Vous êtes sur la page 1sur 3

06faa423f945fab5d6ac92b8060f9685bd0448cd6b2151f09b146d9a0079f397b2c0a2ee40fd14a0448554d812d2de27e3cda4eb15bde014fefca96acf20106184a71c5f65cab7cbc58a6f0b7)

(http://www.wikispaces.com/) edmt330ethicswiki-fa13A (http://edmt330ethicswiki-fa13.wikispaces.com/) T1 Safe & Healthy Use (http://edmt330ethicswiki-fa13.wikispaces.com//T1%20Safe%20%26%20Healthy%20Use/Team%20A/)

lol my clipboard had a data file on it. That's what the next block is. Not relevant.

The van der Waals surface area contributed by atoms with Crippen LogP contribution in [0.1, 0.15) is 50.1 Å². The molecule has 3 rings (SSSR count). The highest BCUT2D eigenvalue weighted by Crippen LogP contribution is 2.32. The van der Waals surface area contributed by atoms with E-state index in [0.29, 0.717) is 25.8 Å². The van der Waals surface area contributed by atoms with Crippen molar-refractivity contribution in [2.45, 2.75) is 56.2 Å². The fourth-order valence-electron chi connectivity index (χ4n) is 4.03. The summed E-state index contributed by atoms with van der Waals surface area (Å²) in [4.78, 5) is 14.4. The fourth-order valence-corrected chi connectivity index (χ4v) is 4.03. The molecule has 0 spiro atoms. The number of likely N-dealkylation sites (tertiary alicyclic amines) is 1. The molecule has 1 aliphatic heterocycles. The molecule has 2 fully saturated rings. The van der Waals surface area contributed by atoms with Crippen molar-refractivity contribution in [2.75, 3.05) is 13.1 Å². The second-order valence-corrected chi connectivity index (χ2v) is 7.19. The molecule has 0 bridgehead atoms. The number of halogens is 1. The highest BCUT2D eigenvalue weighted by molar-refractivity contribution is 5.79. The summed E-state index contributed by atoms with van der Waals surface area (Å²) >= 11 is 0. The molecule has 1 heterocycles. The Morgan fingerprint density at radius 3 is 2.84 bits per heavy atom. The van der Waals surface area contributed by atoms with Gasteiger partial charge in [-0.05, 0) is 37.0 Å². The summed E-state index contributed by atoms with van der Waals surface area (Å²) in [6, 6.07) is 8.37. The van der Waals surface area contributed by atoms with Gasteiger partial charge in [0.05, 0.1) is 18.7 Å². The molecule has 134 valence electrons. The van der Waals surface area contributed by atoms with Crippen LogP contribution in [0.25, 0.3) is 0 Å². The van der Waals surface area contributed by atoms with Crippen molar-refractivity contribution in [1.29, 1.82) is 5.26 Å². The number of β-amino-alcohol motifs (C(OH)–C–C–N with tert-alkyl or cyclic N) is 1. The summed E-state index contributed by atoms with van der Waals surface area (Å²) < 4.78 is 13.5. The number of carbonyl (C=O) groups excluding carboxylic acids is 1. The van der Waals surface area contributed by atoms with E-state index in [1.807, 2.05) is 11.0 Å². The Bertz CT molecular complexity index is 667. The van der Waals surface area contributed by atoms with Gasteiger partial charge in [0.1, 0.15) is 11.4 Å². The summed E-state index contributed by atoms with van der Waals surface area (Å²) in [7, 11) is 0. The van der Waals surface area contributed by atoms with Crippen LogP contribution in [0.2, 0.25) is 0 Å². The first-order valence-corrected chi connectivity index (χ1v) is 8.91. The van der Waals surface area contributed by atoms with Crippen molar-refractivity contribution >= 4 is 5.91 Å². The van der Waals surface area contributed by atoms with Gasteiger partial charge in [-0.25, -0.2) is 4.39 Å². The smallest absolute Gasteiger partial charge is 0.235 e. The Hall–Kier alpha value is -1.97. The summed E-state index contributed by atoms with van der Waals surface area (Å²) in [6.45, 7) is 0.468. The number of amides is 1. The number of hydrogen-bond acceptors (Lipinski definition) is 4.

Search Project

Topic 1 Recommendations (//T1%20Safe%20%26%20Healthy%20Use/Team%20A/+Topic+1+Recommendations)

(/-/T1%20Safe%20%26%20Healthy%20Use/Team%20A/page/menu/+Topic+1+Recommendations)